NOPE. Generic cheerios are gross. And lucky for you, there is no category (save medicines) with a higher volume of coupons. Cereal coupons abound. Find one now (just search the word ‘cereal’) and skip the generic.


18. Arm & Hammer vs. Great Value baking soda

Mostly, baking soda sits in my fridge to soak up smells (and occasionally I might use it for baking). While the bright orange box is prettier, I’ll vote to cut the costs here since the ingredients are the same, and quite frankly—there’s not a noticeable difference between the two.


19. Heinz vs. Market Pantry ketchup

Store brand ketchup manufacturers are getting close to cracking the secret Heinz formula. Consumer Reports made staffers who regularly purchased Heinz ketchup do a blind taste comparison with a store-brand alternative; more than 40 percent preferred the store brand. Oh, snap.

Our tasters were fooled as well! The most noticeable difference was in color–Heinz is a deeper red. We were all shocked at how similar the two ketchups tasted!


20. Honey Maid vs. Market Pantry graham crackers

Market pantry takes the gold home here too. I thought for sure I would be able to tell the difference between Honey Maid and Market Pantry, but I totally failed and so did 70% of our taste testers who actually preferred Market Pantry’s version. You need to try it to believe it!


21. Quaker vs. Great Value granola bars

Great Value’s granola bars are something I’ll never buy again, regardless of the price difference. They are dry and overly sweet. (And for the record, we tried Market Pantry granola bars as well, and they were even worse!) Kudos, Quaker.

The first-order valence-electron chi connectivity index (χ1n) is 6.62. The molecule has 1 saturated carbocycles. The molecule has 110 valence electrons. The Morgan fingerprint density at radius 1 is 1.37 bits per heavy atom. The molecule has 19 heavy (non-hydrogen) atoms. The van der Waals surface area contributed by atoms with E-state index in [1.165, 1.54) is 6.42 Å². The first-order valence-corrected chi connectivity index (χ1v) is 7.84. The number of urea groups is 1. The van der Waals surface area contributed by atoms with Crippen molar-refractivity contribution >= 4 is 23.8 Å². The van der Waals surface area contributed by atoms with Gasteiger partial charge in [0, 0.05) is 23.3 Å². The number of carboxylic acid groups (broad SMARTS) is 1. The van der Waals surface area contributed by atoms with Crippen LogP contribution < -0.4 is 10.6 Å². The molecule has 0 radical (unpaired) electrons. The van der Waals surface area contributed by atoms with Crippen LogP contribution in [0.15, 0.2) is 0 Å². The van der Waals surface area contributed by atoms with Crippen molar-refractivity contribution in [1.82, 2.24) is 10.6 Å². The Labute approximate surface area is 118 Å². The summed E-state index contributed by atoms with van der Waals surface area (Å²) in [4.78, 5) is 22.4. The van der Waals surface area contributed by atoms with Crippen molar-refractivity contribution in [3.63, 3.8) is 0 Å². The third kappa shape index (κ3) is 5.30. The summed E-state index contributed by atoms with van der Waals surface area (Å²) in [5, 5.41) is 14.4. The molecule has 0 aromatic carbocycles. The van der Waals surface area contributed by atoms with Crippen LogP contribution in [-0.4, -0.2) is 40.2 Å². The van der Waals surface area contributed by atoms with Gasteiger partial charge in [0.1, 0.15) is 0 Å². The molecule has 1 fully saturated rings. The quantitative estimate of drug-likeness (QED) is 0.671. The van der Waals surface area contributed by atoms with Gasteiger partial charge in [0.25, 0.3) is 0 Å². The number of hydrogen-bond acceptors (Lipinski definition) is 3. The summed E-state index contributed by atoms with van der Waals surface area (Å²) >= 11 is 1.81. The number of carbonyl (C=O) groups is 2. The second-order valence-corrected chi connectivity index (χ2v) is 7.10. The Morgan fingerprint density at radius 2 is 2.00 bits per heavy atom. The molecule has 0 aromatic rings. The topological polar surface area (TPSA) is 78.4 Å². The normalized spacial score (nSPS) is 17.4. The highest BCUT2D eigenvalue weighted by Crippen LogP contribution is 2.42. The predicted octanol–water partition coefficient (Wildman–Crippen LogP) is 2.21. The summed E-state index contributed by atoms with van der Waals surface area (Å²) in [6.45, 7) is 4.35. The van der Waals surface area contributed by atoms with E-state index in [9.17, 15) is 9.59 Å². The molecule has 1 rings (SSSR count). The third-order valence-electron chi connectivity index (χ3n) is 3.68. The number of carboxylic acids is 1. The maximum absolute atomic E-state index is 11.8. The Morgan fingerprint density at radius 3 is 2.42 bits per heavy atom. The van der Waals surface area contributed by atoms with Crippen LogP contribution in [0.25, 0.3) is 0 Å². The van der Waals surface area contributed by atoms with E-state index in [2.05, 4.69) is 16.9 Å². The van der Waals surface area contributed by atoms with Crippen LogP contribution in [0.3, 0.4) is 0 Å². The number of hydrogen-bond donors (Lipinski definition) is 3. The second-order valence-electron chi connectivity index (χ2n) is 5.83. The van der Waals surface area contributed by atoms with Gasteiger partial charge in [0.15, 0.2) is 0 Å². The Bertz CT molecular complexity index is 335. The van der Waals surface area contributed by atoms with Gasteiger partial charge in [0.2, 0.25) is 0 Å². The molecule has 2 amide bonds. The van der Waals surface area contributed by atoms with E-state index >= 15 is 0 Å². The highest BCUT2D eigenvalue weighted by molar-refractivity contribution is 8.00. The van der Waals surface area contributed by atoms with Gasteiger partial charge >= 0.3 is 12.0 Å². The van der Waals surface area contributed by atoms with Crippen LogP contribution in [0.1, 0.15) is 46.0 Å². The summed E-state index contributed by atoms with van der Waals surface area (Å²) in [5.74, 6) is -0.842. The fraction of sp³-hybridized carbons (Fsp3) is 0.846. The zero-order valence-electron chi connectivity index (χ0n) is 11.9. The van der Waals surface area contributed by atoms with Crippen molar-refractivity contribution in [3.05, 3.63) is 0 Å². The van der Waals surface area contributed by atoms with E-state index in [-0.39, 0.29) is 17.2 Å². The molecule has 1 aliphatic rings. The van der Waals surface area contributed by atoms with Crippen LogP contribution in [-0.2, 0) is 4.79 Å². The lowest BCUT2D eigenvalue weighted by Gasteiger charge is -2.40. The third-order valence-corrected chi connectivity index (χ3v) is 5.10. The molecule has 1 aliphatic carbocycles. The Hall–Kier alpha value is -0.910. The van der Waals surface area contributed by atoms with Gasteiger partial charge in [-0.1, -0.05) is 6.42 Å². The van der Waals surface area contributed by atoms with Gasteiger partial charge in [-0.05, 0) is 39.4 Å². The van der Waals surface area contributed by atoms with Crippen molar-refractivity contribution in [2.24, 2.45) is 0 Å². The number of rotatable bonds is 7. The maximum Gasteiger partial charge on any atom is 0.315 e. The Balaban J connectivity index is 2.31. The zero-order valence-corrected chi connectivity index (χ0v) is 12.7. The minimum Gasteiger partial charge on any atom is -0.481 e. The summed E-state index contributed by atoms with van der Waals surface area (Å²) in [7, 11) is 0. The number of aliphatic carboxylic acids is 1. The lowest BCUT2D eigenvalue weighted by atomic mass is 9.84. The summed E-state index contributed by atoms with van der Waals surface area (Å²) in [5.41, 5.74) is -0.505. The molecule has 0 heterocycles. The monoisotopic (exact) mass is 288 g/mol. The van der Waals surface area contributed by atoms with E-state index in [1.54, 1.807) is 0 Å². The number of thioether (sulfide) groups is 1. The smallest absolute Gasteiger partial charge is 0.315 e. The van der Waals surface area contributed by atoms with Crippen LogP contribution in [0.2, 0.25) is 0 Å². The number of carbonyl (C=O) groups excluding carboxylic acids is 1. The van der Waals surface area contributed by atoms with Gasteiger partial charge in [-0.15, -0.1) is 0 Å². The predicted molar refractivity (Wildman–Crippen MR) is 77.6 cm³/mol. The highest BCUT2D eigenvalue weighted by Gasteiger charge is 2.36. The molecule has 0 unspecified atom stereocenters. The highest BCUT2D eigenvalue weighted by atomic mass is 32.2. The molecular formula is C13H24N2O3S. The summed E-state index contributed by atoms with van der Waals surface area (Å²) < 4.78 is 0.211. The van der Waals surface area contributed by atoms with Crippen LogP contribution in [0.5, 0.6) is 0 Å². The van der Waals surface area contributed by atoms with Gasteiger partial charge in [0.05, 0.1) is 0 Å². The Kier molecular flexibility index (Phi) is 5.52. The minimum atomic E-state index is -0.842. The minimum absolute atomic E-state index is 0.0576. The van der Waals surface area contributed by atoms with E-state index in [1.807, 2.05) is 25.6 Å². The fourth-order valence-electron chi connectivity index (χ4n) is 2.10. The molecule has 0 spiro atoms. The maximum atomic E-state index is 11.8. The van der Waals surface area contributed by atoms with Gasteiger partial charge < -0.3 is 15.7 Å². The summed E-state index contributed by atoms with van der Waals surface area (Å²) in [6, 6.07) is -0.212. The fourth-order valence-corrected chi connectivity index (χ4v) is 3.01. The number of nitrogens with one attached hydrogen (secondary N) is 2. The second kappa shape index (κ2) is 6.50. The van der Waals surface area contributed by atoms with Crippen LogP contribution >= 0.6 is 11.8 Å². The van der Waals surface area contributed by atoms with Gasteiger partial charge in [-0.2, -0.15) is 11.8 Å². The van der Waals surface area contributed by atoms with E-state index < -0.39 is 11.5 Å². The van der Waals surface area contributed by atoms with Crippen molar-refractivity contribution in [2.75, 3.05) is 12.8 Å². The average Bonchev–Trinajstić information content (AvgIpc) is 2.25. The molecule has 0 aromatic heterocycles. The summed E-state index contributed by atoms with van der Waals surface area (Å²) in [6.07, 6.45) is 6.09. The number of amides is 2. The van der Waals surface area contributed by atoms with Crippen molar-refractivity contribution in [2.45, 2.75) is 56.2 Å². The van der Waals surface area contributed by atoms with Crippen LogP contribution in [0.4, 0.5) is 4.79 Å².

22. Coppertone Sport vs. Equate sunscreen

There are a few very important factors to study when you purchase sunscreen: SPF rating and UVA and UVB protection. An SPF rating of 15 or higher is shown to prevent skin cancer, and those labeled “broad spectrum” protect against both UVA and UVB radiation. As long as your sunscreen includes these qualities, then less expensive generic brands are just as good as the more expensive versions.


23. Up & Up vs. Tylenol Pain Relief Medicine

While not viable with the taste test, it should be noted that generic drugs yield greater savings and a certifiably identical product to the name brand. FDA regulations are universal. If you only give up one name brand this year, make the switch in the medicine cabinet.


24. Ghirardelli vs. Great Value semi-sweet chocolate chips

Sometimes you just have to go big or go home. Go big with this one, and fork out for the fancy Ghirardelli chocolates.


25. Great Value Ice Cream vs Breyers

The price gap between these two products is wide. Compare $1.98 to $3.98! Whoa! I have to call this last taste test a draw, because while nearly 60% of our testers preferred Breyers, that means almost half of them were fooled, and with a 100% price markup, I think this savings is worth considering.


So, there it is. I’m fully prepared to hear from you in the “comments” section. Go on! Tell me that I’m crazy to say that Heinz is on top, that I’m mad to think generic graham crackers taste like the real thing. I was singing the same song, right until I tried them with a blindfold on. . .

25 Name Brand vs Generic Face-Offs: Best and Worst Revealed!